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A method to the madness


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We have all kinds of crazy rules in our house. Trying to raise good kids in this crazy world requires a little insanity.

The annual onslaught of Christmas toy circulars designed to suck our children into a world of mad consumerism (and to convince them to hound us into purchasing their way into said world) created an urgent need for just such a crazy rule. So, our kids are allowed to look at all the toys, but they are not allowed to say, “I want that,” or “Can I have it?” It would bury us. Instead, they have to focus their comments on whether something looks fun, or cool.

We created this rule when Simone was about four, and she got it right away. Jude, who is four now, however, has had some trouble with it.

“Mom, I want that.”

“Jude, we’re not allowed to say that. Why don’t you tell me what you like about it?”

“Can I have it?”

Finally, the other day, he was looking at a Target circular, saw a fantastic Lego set, and said, “Mom, I think some kid would really like playing with that.”

It made me very happy to hear. It was not so much that Jude learned the lesson -- although that’s always a triumph with Jude -- but more that, when he did, it drove him to think even a little about some child other than himself. Not an easy thing to do when 30 glossy, color pages are screaming “You want this!!!!!” at a kid over his oatmeal.

I know it sounds silly to make the kids jump hurdles like that. They have everything they need, though. There can be something obscene about letting a kid focus his attention on wanting even more, especially now.

At Catholic Charities, we’re spending increasing time trying to help families who absolutely do not have what they need. This year, for example, we’re hearing from families living in shelters that they would rather not receive toys for their kids from us this Christmas because they are worried they’ll be stolen since there is no secure place to store them. Our giving trees and family wish lists are increasingly populated with requests for basic adult clothes and outerwear. That’s something we don’t usually see.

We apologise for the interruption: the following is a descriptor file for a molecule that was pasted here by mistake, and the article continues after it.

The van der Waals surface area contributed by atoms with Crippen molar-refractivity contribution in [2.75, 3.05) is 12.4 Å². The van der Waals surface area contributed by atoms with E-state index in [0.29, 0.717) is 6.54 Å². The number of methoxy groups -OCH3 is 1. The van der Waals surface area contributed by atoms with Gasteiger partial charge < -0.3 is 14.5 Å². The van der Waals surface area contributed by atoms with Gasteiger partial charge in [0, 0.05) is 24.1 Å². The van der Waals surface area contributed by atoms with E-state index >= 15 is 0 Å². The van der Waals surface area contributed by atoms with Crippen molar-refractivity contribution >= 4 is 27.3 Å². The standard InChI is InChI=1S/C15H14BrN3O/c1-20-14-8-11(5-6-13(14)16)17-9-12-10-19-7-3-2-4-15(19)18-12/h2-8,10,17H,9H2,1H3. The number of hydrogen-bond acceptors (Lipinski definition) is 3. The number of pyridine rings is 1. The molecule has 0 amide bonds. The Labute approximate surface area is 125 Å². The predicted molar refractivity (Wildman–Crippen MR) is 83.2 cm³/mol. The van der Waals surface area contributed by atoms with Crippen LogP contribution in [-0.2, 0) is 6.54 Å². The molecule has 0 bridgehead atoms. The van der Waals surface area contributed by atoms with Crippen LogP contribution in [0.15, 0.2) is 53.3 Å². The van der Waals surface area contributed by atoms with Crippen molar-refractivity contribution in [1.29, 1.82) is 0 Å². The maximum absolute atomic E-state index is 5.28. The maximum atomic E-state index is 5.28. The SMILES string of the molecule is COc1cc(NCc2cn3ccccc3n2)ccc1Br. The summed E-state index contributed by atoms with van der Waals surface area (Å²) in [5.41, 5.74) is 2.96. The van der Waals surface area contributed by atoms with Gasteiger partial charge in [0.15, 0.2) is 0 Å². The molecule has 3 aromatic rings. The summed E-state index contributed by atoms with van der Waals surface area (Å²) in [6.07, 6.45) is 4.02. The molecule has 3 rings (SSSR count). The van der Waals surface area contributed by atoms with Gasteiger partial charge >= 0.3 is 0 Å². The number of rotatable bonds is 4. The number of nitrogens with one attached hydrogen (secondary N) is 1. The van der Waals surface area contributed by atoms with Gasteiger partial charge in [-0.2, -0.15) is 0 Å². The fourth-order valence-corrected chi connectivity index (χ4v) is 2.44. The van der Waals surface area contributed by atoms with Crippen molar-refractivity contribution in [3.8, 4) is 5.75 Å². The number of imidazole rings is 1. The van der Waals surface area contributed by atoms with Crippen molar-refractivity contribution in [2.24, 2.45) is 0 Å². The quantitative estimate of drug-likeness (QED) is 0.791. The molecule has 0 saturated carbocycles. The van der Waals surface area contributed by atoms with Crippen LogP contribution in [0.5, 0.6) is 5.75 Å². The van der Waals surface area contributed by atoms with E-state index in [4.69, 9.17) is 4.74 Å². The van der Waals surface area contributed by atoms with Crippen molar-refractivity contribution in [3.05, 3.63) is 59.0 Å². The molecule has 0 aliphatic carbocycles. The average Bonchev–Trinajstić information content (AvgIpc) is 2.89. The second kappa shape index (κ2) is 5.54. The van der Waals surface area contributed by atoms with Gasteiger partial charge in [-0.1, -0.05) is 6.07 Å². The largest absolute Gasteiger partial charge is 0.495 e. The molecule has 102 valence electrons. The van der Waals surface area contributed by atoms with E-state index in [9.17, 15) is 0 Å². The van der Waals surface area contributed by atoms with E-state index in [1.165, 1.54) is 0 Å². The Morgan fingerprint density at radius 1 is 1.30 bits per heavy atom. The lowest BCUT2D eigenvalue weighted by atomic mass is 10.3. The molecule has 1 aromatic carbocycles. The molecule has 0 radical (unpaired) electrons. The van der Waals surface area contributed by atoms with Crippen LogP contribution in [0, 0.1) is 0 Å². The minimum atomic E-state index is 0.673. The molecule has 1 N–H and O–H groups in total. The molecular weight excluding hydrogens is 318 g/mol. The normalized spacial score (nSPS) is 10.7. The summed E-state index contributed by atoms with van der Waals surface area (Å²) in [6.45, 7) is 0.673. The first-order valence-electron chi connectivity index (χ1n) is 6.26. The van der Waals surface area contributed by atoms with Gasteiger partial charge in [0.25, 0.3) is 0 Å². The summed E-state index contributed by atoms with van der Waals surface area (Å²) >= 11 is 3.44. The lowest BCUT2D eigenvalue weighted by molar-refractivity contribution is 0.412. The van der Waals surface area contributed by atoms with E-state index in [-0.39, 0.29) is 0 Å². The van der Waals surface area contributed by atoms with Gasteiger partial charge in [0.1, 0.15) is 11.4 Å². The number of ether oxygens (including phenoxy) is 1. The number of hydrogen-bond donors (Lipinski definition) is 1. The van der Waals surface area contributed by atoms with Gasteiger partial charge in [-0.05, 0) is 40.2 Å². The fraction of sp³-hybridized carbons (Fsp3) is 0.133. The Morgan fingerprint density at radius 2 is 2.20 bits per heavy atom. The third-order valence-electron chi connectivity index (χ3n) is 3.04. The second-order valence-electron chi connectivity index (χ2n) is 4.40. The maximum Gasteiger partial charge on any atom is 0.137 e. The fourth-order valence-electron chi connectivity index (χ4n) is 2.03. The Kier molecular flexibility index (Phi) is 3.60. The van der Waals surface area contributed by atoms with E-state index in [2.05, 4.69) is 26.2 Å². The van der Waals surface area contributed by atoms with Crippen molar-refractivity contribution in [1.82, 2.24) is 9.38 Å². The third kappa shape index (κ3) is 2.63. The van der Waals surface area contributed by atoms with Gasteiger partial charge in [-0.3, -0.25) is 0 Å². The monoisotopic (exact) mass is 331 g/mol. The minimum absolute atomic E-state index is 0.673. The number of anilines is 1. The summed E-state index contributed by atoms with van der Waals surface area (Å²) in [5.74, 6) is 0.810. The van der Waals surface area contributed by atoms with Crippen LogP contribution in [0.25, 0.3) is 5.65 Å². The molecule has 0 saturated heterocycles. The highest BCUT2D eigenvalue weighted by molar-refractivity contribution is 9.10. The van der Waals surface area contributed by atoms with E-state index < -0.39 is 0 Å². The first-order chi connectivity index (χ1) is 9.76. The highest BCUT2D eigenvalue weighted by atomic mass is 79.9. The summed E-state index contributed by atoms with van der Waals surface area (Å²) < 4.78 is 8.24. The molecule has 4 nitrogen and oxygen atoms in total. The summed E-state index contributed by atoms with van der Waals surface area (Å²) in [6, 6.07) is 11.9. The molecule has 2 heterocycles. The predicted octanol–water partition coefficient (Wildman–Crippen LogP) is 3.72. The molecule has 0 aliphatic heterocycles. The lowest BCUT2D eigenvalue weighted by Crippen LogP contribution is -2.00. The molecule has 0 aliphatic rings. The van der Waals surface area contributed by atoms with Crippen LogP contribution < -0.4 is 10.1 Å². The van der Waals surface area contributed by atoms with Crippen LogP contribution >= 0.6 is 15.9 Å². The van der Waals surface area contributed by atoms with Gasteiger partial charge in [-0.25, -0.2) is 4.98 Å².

My colleagues at NECN just offered us the toys from a toy drive they are doing. They wanted to know if any of our programs could put them to use as late as Dec. 22. I put an email out to our program directors on a Saturday afternoon and had responses from four programs within two hours that they didn’t have enough clothes and toys to meet their clients’ needs and would gladly take the supply.

Jude is young to understand much about the true meaning of Christmas beyond that it is Jesus’ birthday. In this time of overwhelming need for so many, though, with more than 1,100 families living in motels because there isn’t enough shelter capacity, and 9,100 families slated to lose their TANF (welfare) benefits for their kids within the next couple of months because of state budget cuts, we surely can teach him a little about priorities, about real need, and about putting his focus where it belongs this time of year -- on others. If one of our crazy rules does that, I’m happy to be a little nuts.

And, in the mean time, don’t tell Jude, but he’ll be getting a few Legos for Christmas.

Tiziana C. Dearing is president of Catholic Charities of the Archdiocese of Boston.

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